Finding a New Writing Routine

One of the most popular questions I receive as an author is “What’s your writing routine?”

I love asking that question too! Just because I’m published doesn’t mean I have all the answers; in fact, this post is about how I don’t. It’s interesting to hear about other writer’s processes, and learn new approaches I can take. (Secretly, I wonder if I’ve actually been doing it wrong all this time, but I’ve been lucky.) I know every writer and every project is different, but I think one way of avoiding writer’s block is to just try writing another way.

My answer to the question has become more and more complicated over the years. Sometimes I make a distinction between my ideal writing schedule and the one life often allows, or I explain how much my routine varies over the course of a week. “If it’s a weekday, then I write on my lunch break and before I go to bed. If it’s a weekend, and I don’t have any family obligations, I hole up in a coffee shop for 14 hours a day.” That isn’t exactly a routine. For the past year, I was just writing as much as I could, as quickly as I could, wherever and whenever I could. Then again, that’s probably how most of us do it, right?

After five novels (three published) and dozens and dozens of short stories, as well as a lot of blog posts, I’ve built up a good enough discipline as a writer to finish what I start and generally meet deadlines — two major contributors to success. The way most writers develop discipline is by establishing writing as a habit, and that comes from sticking to a routine. I may not “need” to write everyday anymore, but that doesn’t mean I wouldn’t like to.

I may have to write as often as possible, but at least I can usually predict when that time will be available: 45 minutes at lunch, an hour or two at night, half an hour before work, 14 hours on Saturday, and so on. The tricky thing is that life has a way of changing, especially when you’re getting comfortable. So let’s switch the previous sentence to the past tense…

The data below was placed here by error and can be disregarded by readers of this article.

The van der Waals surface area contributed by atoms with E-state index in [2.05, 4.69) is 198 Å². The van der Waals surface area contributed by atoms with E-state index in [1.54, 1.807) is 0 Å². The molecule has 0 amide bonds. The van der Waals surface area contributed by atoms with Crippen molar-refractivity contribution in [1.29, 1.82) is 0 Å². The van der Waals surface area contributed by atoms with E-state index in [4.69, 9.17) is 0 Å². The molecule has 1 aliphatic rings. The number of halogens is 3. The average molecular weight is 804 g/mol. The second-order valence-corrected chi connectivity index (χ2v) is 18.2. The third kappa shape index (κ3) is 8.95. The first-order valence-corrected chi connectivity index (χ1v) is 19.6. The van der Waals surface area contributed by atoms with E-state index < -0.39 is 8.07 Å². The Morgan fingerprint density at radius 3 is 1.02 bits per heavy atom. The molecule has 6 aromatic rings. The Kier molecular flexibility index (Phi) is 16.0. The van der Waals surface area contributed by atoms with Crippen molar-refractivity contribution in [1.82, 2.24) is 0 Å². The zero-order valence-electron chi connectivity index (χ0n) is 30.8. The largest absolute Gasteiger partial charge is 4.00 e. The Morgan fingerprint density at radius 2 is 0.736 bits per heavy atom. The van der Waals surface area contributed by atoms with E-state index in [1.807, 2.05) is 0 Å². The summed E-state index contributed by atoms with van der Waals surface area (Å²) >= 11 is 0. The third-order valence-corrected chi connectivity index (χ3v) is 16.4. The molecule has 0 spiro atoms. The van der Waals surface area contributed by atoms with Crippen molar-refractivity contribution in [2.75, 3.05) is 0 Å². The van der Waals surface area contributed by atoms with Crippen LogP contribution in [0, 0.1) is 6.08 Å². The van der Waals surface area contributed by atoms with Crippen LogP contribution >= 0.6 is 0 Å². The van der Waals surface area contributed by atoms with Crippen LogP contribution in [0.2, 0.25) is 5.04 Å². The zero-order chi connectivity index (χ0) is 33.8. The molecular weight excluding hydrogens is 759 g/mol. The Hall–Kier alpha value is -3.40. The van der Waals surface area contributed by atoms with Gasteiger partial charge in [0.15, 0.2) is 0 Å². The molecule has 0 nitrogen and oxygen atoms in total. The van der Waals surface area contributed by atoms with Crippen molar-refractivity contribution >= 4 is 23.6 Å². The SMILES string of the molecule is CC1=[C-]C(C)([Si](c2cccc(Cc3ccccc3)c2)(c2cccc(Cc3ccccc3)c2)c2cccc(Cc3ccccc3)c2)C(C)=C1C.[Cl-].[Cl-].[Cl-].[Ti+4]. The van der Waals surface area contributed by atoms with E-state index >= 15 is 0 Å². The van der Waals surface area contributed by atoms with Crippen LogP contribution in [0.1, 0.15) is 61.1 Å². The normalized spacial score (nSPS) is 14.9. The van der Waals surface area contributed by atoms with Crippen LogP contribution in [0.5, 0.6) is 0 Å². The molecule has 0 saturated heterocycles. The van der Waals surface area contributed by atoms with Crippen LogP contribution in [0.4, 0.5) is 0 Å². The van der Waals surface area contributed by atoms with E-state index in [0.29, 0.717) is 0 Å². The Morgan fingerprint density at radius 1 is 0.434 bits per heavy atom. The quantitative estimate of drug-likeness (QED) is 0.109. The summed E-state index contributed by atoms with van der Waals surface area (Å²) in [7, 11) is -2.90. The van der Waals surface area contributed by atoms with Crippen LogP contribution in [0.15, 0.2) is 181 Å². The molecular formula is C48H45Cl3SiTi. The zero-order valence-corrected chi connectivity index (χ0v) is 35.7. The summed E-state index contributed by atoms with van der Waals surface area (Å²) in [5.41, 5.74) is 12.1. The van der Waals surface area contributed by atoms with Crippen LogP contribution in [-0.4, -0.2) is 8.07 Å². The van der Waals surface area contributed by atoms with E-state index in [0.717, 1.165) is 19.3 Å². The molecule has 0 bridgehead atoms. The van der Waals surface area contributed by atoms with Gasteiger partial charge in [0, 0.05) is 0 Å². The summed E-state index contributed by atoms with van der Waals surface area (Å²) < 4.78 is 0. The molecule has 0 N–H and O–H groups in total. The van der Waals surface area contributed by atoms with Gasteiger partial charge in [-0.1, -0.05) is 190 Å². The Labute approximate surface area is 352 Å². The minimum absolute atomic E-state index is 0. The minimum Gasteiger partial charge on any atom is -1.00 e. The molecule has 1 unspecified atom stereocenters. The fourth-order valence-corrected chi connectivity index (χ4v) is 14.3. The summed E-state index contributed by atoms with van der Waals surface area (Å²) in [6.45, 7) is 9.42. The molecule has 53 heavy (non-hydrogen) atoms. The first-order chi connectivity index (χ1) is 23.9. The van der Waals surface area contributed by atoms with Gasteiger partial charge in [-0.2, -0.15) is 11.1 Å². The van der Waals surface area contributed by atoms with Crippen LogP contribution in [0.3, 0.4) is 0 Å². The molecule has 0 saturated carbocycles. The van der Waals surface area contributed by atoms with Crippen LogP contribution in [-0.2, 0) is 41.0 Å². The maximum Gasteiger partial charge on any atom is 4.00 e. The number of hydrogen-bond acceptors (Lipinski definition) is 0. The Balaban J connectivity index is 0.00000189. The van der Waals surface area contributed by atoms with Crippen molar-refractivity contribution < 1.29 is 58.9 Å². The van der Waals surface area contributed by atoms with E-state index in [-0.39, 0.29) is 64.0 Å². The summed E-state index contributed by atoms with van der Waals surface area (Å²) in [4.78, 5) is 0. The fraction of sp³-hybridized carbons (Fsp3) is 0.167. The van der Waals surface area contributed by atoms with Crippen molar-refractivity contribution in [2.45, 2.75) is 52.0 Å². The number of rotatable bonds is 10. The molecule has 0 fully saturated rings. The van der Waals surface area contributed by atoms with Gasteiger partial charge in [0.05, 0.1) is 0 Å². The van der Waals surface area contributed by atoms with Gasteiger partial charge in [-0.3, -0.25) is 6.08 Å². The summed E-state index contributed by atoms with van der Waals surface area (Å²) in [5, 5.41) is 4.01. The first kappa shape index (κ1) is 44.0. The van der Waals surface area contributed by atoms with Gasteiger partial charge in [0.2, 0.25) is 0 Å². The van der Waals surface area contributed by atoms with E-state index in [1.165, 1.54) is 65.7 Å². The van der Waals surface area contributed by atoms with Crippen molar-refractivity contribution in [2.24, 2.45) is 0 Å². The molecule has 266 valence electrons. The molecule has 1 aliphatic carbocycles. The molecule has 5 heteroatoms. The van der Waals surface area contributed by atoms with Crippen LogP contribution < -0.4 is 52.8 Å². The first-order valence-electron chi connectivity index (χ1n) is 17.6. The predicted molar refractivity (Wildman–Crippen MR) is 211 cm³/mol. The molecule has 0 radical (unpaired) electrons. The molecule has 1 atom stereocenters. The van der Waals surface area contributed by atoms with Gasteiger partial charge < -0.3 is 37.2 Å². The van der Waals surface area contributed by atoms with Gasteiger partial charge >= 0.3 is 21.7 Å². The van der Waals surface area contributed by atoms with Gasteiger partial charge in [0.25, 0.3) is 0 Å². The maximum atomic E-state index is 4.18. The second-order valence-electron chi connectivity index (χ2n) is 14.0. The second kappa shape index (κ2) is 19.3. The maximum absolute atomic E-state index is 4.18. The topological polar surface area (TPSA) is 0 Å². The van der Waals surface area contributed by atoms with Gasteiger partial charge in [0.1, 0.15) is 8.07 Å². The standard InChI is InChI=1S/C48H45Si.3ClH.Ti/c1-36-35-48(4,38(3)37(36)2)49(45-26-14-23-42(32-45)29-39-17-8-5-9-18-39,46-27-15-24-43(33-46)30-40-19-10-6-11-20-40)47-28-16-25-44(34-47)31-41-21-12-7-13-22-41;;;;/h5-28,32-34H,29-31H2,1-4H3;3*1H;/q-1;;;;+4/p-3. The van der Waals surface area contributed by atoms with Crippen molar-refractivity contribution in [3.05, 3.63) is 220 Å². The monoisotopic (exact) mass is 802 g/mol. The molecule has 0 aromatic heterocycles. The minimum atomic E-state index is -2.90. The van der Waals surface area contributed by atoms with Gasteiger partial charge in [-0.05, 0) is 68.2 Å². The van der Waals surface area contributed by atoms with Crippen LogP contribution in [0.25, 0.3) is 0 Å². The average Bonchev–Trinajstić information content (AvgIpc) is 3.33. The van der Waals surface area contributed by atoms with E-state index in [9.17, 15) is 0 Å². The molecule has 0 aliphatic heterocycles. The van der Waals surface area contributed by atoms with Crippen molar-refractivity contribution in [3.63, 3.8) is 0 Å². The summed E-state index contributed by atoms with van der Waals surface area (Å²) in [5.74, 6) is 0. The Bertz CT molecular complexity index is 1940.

In the last five years, I had some pretty big life changes: I moved to a new city, got a new job, got married. I went from writing just before work to writing at night, to writing really early in the morning and at night. Consequently, I have written every one of my novels differently, on a different schedule. Most recently, my wife and I had our first baby — and just like that, everything has changed again! Those two uninterrupted weekend days? Poof! Gone. [Note: I was just interrupted by a wailing baby. Changed a diaper, but it looks like he just wants to sit with me. Say hi, Spud!]

So that’s where I am now. I haven’t written fiction in the three months since the kid was born, and now I need a new routine to get back into it. The trouble is, I can no longer predict when I will have time, so I guess have to be a little more nimble and motivated. My plan so far involves a few tactics:

  • I picked up an Alphasmart Neo word processor, inspired by author Aliette de Bodard’s process for writing with a baby. Even my netbook takes too long to start up these days; by the time I can open Scrivener, my three minutes of peace and quiet could be over. This will really only work for writing a first draft, but I’m willing to give it a try and will blog about the experience.